Aston Martin (LSE: AML) was floated on the stock market in October 2018. The shares were priced at £19 in the initial public offering (IPO). Today, little more than two years later, they’re trading at 65p. Will the Aston Martin share price ever go back up to £19? Heck, even £1.90 would triple your money!
British style and derring-do
When the company announced its intention to float, it created quite a stir. It would be the first British carmaker to IPO in more than three decades. And what a carmaker! A glamorous century-old name. From chaps haring round the iconic banked bends of Brooklands race track to James Bond’s long association with the marque, we’re talking a heritage of quintessential British style and derring-do.
At the top end of the initial indicative IPO price range of between £17.50 and £22.50 a share, Aston Martin would have been valued at £5.1bn and had a place in the elite FTSE 100 index. What could be more fitting? And who wouldn’t be proud to own a few shares in the illustrious name?
Hang on Henry
Putting aside the romance, the investment case was somewhat less compelling. For one thing, management’s growth targets looked on the aggressive side. For another, the balance sheet and liquidity didn’t seem great for a company with a backstory of historical losses, poor free cash flow, and seven bankruptcies.
The IPO allowed some existing investors an exit, or partial exit, but raised no new cash for the company. The balance sheet in the prospectus showed debt of £887m versus cash of £71m. The latter looked a bit skimpy for management’s ambitious growth plans.
Finally, there was the question of valuation. Even though the £19 IPO price was at the lower end of the initial indicative range, and the shares fell further when they began trading, Aston Martin was still on a premium rating relative to Ferrari — a company with superior profitability and a stronger balance sheet.
The collapse of the Aston Martin share price
In an article a little over a year after the IPO, I suggested dumping Aston Martin shares at a price of 557p.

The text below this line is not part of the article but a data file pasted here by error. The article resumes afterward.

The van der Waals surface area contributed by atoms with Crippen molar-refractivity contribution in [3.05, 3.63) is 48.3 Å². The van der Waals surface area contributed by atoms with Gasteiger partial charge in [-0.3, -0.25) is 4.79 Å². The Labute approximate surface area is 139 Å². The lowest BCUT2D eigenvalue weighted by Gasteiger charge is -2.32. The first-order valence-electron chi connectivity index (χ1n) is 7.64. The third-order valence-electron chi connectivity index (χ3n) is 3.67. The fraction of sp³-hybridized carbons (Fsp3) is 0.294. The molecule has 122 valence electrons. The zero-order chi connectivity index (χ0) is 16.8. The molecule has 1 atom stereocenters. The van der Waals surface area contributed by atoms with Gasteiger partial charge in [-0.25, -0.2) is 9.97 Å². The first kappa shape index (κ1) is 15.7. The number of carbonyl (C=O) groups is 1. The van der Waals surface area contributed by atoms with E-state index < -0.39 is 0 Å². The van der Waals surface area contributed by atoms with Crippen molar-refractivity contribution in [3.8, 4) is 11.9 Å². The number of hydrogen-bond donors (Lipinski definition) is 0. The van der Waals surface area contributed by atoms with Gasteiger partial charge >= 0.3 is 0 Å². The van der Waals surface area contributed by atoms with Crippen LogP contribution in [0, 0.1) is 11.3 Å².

The company was not selling as many cars as management expected, cash generation was poor, and net debt/EBITDA had reached an eye-watering 5.5 times. As such, an equity fundraising with significant dilution for shareholders looked very much on the cards.
Can the Aston Martin share price return to £19?
Aston Martin had 228m shares in issue in 2018. Today, there are 1.82bn. At £19 a share, its market capitalisation would be £35bn. It would rank at number 11 in the FTSE 100. In short, there’s not a cat in hell’s chance the Aston Martin share price will ever return to £19. And with considerable further dilution in the pipeline, I’m not even sure £1.90 is a realistic target.
David Brown, owner of the company through the legendary 1948–1967 ‘DB’ series of cars, once described Aston Martin as an “expensive hobby”. Will it be the same for billionaire Lawrence Stroll, who led the consortium that rescued the company earlier this year?
I don’t know. But I do know I can’t afford to treat any investment as an expensive hobby. As such, I’m avoiding the stock, and leaving it to folk who can spare big money to pursue their passions!
G A Chester has no position in any of the shares mentioned. The Motley Fool UK has no position in any of the shares mentioned. Views expressed on the companies mentioned in this article are those of the writer and therefore may differ from the official recommendations we make in our subscription services such as Share Advisor, Hidden Winners and Pro. Here at The Motley Fool we believe that considering a diverse range of insights makes us better investors.